Anti-hacking advocate lands key House panel

An advocate of laws to protect consumers from corporate and government data breaches will soon lead a House subcommittee vital to getting those laws passed.

Rep. Michael BurgessMichael Clifton BurgessOVERNIGHT ENERGY: Supreme Court rules that pipeline can seize land from New Jersey | Study: EPA underestimated methane emissions from oil and gas development | Kevin McCarthy sets up task forces on climate, other issues Texas Republicans condemn state Democrats for response to official calling Scott an 'Oreo' Americans have decided to give professionals a chance MORE (R-Texas) on Tuesday revealed he will serve as chairman of the House Commerce subcommittee on trade. He’s replacing Rep. Lee Terry (R-Neb.), one of the few Republicans to lose a reelection bid this cycle.


Terry was seen as one of the GOP’s top champions for a law that would set federal rules on when a company must notify consumers about a hack and what data security measures companies must maintain. 

Supporters of the law argue such a bill would bring clarity to companies trying to navigate 47 different state-level standards for notifying customers following a breach. They also believe minimum security guidelines would protect customer data from cyberattacks.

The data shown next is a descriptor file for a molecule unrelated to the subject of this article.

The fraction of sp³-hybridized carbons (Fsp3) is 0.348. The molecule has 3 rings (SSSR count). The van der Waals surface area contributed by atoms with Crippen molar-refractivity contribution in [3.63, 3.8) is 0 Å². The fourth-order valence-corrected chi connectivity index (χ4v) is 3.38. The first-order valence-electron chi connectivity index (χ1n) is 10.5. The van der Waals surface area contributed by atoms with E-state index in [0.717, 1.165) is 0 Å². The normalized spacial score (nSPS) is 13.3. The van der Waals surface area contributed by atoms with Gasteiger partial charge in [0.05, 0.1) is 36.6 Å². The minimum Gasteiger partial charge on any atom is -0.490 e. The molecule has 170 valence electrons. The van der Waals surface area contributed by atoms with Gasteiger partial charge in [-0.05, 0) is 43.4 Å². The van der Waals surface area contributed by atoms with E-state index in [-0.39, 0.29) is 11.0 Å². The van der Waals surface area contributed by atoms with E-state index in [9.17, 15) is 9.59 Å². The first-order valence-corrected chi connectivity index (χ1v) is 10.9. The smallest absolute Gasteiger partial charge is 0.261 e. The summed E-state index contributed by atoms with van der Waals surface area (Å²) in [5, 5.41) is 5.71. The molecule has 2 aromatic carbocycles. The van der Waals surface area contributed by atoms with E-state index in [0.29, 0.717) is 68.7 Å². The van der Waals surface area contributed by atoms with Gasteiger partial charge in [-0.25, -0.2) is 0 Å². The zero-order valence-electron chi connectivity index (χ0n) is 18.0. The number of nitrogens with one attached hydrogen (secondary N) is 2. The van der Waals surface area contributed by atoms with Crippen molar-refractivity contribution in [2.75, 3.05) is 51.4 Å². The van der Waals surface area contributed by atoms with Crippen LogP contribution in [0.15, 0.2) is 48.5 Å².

Opponents are worried such a law could give regulators such as the Federal Trade Commission too much power over the private sector.

Under Terry’s direction this Congress, the subcommittee held a hearing following data breaches at Target and Neiman Marcus in late 2013. Terry later spent months on a data breach bill that never came to fruition.

In 2008 and 2009, Burgess expressed strong conviction that Congress must pass such a law.

“The safety of millions of American is put at risk because of the potential of unknown risk within the nation’s data network,” he said after pushing for a bill in 2009.

“It’s time Congress got serious about enacting meaningful legislation that would put into place needed safeguards and protections to ensure cybersecurity for our nation’s information infrastructure," he added.

He later took to the House floor to press the issue.

“We must make this a priority,” he said. The vast majority of breaches “are considered avoidable if reasonable controls had been in place.”

More recently, Burgess spoke about data breaches after supporting a 2014 bill that would require the Department of Health and Human Services to notify individuals if their personal information was compromised the ObamaCare website.

“There must be actual laws in place to make sure certain breaches are reported,” he said.